So we did the best we could with what we had. After everyone got on the school bus in the morning, except for Big Brother, who was enjoying his last few days to sleep late before college resumes again this week, we went to our favorite diner around the corner. Then we attended Mass together at our parish.

After church, we’re such exciting people that we dropped off my van to get some much-needed repairs (like putting the “magic” back in the “magic door” that doesn’t like cold weather–that automatic sliding door has to be fixed every single winter). Then we zipped over to Center City Philadelphia to have lunch at our favorite spot.

No, not The Four Seasons. Not Ruth’s Chris Steakhouse either. And not the latest gourmet Asian-Fusion-French-Barbecue place. In fact, we didn’t choose any place with huge prices and tiny portions.

We went to Reading Terminal Market, where I insisted on dragging TheDad up and down every last aisle of the place, inspecting all the options, before we chose what we’d have for lunch. Of course, each of us picked something from opposite ends of the market. We met at the tables in the middle and ate together.

Big Brother agreed to pick up his sister after track practice so TheDad and I could go out to eat. There’s a cafe in a nearby town that we enjoy–we usually celebrate our anniversary there, and we have a date there again in the neighborhood of Valentine’s Day. Because it’s always best to eat at places without parking lots during the winter, where you have to fight for spots on the street and step in giant snow piles. I always get the same thing when we go there, but this year the menu has changed (new owners) and I’ll admit that was a bit of a disappointment. But the food’s great and the atmosphere is nice too. You can’t beat dining with real silverware in a 30-seat restaurant that almost never contains someone else’s children. Let’s face it: I love kids and enjoy being around them. But when I’ve arranged for child care for my own kids so I can have an evening out with my husband, the last thing I want to hear is someone else’s kids.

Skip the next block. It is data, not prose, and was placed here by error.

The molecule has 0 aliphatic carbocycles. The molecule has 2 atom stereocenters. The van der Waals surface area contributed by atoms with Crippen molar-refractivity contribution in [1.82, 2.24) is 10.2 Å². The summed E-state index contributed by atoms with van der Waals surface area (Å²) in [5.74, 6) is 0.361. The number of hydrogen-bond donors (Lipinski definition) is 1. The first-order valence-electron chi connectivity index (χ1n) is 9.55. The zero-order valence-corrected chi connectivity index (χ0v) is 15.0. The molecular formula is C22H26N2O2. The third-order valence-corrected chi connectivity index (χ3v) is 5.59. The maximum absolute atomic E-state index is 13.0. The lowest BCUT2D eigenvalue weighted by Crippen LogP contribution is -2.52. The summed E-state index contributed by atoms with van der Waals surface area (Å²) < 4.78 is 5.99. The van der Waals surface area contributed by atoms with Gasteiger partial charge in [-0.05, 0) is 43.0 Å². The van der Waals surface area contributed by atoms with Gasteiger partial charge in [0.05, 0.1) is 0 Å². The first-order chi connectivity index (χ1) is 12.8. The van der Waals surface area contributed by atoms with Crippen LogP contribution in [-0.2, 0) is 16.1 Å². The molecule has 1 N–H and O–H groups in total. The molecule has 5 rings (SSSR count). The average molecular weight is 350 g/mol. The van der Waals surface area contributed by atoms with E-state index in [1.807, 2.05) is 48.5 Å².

Twenty years is a big deal. We didn’t commemorate those years with something big, but we did the best we could to take the day off (I didn’t even do any laundry!) and enjoy it with each other. At least until it was time for Cub Scouts. At that point, TheDad was on his own.

Learning from My Mistakes

Someone famous once said that if we don’t remember history, we are doomed to repeat it.